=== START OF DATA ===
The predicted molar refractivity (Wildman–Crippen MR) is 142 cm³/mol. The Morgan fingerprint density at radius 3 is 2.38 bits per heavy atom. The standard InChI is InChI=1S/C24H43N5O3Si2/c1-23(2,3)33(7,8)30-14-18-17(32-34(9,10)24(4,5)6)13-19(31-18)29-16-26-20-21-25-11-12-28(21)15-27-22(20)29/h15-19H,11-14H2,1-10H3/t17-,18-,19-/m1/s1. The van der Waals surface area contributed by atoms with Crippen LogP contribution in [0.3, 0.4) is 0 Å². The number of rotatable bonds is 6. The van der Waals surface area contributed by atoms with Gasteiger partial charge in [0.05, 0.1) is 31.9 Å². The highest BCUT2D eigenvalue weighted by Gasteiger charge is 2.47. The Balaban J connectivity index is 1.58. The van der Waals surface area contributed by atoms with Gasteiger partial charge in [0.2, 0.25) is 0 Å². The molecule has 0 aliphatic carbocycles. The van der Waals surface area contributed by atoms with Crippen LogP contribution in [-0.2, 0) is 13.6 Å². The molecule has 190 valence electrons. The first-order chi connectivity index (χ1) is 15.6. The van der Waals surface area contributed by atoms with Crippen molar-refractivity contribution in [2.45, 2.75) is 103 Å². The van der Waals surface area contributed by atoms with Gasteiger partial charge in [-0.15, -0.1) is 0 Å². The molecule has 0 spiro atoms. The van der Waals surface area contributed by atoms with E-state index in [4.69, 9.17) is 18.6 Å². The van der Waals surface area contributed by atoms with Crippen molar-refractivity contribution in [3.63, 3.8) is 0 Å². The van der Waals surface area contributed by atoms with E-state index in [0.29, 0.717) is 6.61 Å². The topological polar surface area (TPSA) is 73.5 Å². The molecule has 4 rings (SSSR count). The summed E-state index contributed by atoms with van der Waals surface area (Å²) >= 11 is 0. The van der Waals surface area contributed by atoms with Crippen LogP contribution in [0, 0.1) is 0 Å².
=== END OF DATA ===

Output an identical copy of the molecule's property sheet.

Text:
The predicted molar refractivity (Wildman–Crippen MR) is 142 cm³/mol. The Morgan fingerprint density at radius 3 is 2.38 bits per heavy atom. The standard InChI is InChI=1S/C24H43N5O3Si2/c1-23(2,3)33(7,8)30-14-18-17(32-34(9,10)24(4,5)6)13-19(31-18)29-16-26-20-21-25-11-12-28(21)15-27-22(20)29/h15-19H,11-14H2,1-10H3/t17-,18-,19-/m1/s1. The van der Waals surface area contributed by atoms with Crippen LogP contribution in [0.3, 0.4) is 0 Å². The number of rotatable bonds is 6. The van der Waals surface area contributed by atoms with Gasteiger partial charge in [0.05, 0.1) is 31.9 Å². The highest BCUT2D eigenvalue weighted by Gasteiger charge is 2.47. The Balaban J connectivity index is 1.58. The van der Waals surface area contributed by atoms with Gasteiger partial charge in [0.2, 0.25) is 0 Å². The molecule has 0 aliphatic carbocycles. The van der Waals surface area contributed by atoms with Crippen LogP contribution in [-0.2, 0) is 13.6 Å². The molecule has 190 valence electrons. The first-order chi connectivity index (χ1) is 15.6. The van der Waals surface area contributed by atoms with Crippen molar-refractivity contribution in [2.45, 2.75) is 103 Å². The van der Waals surface area contributed by atoms with Gasteiger partial charge in [-0.15, -0.1) is 0 Å². The molecule has 0 spiro atoms. The van der Waals surface area contributed by atoms with E-state index in [4.69, 9.17) is 18.6 Å². The van der Waals surface area contributed by atoms with Crippen molar-refractivity contribution in [3.63, 3.8) is 0 Å². The van der Waals surface area contributed by atoms with E-state index in [0.29, 0.717) is 6.61 Å². The topological polar surface area (TPSA) is 73.5 Å². The molecule has 4 rings (SSSR count). The summed E-state index contributed by atoms with van der Waals surface area (Å²) >= 11 is 0. The van der Waals surface area contributed by atoms with Crippen LogP contribution in [0, 0.1) is 0 Å².